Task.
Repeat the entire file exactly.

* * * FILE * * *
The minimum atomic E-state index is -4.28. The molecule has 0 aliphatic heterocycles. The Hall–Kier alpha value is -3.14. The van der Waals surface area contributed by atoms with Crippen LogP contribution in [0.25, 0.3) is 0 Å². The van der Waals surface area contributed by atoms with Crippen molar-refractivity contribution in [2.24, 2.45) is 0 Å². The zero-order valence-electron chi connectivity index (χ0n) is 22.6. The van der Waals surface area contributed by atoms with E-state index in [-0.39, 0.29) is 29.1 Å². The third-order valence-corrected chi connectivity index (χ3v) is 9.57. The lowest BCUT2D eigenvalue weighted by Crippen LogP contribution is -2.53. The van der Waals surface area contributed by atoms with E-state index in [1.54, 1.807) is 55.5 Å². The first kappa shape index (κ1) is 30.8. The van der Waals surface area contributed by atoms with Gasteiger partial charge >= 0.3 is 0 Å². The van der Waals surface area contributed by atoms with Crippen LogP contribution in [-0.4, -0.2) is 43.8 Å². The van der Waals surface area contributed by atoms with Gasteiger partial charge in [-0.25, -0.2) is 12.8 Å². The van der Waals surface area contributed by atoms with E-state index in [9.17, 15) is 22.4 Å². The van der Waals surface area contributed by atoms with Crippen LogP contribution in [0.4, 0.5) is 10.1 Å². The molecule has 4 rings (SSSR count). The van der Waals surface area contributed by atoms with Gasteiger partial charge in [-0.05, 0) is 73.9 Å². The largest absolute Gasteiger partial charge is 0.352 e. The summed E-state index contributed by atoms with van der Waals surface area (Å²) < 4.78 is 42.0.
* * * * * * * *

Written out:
The minimum atomic E-state index is -4.28. The molecule has 0 aliphatic heterocycles. The Hall–Kier alpha value is -3.14. The van der Waals surface area contributed by atoms with Crippen LogP contribution in [0.25, 0.3) is 0 Å². The van der Waals surface area contributed by atoms with Crippen molar-refractivity contribution in [2.24, 2.45) is 0 Å². The zero-order valence-electron chi connectivity index (χ0n) is 22.6. The van der Waals surface area contributed by atoms with E-state index in [-0.39, 0.29) is 29.1 Å². The third-order valence-corrected chi connectivity index (χ3v) is 9.57. The lowest BCUT2D eigenvalue weighted by Crippen LogP contribution is -2.53. The van der Waals surface area contributed by atoms with E-state index in [1.54, 1.807) is 55.5 Å². The first kappa shape index (κ1) is 30.8. The van der Waals surface area contributed by atoms with Gasteiger partial charge >= 0.3 is 0 Å². The van der Waals surface area contributed by atoms with Crippen LogP contribution in [-0.4, -0.2) is 43.8 Å². The van der Waals surface area contributed by atoms with Gasteiger partial charge in [-0.25, -0.2) is 12.8 Å². The van der Waals surface area contributed by atoms with E-state index in [9.17, 15) is 22.4 Å². The van der Waals surface area contributed by atoms with Crippen LogP contribution in [0.4, 0.5) is 10.1 Å². The molecule has 4 rings (SSSR count). The van der Waals surface area contributed by atoms with Gasteiger partial charge in [-0.05, 0) is 73.9 Å². The largest absolute Gasteiger partial charge is 0.352 e. The summed E-state index contributed by atoms with van der Waals surface area (Å²) < 4.78 is 42.0.